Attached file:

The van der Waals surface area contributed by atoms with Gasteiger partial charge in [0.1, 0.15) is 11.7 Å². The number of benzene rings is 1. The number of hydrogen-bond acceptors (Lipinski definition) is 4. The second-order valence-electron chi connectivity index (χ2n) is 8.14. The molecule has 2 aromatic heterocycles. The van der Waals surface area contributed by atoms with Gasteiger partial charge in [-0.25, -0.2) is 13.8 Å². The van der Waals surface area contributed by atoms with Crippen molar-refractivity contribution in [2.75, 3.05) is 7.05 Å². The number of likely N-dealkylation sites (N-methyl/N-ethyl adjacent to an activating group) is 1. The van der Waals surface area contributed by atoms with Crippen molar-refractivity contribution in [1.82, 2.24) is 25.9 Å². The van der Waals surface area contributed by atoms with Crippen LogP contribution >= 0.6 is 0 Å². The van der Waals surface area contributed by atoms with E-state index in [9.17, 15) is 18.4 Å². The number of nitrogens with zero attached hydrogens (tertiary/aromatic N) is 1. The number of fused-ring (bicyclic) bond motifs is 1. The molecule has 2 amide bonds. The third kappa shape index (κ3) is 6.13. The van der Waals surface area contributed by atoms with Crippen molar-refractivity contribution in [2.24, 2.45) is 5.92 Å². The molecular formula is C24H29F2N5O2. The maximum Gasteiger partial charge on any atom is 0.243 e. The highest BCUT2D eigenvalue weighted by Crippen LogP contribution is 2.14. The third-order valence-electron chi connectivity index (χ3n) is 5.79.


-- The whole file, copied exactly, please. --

The van der Waals surface area contributed by atoms with Gasteiger partial charge in [0.1, 0.15) is 11.7 Å². The number of benzene rings is 1. The number of hydrogen-bond acceptors (Lipinski definition) is 4. The second-order valence-electron chi connectivity index (χ2n) is 8.14. The molecule has 2 aromatic heterocycles. The van der Waals surface area contributed by atoms with Gasteiger partial charge in [-0.25, -0.2) is 13.8 Å². The van der Waals surface area contributed by atoms with Crippen molar-refractivity contribution in [2.75, 3.05) is 7.05 Å². The number of likely N-dealkylation sites (N-methyl/N-ethyl adjacent to an activating group) is 1. The van der Waals surface area contributed by atoms with Crippen molar-refractivity contribution in [1.82, 2.24) is 25.9 Å². The van der Waals surface area contributed by atoms with Crippen LogP contribution >= 0.6 is 0 Å². The van der Waals surface area contributed by atoms with E-state index in [9.17, 15) is 18.4 Å². The number of nitrogens with zero attached hydrogens (tertiary/aromatic N) is 1. The number of fused-ring (bicyclic) bond motifs is 1. The molecule has 2 amide bonds. The third kappa shape index (κ3) is 6.13. The van der Waals surface area contributed by atoms with Crippen molar-refractivity contribution in [2.24, 2.45) is 5.92 Å². The molecular formula is C24H29F2N5O2. The maximum Gasteiger partial charge on any atom is 0.243 e. The highest BCUT2D eigenvalue weighted by Crippen LogP contribution is 2.14. The third-order valence-electron chi connectivity index (χ3n) is 5.79.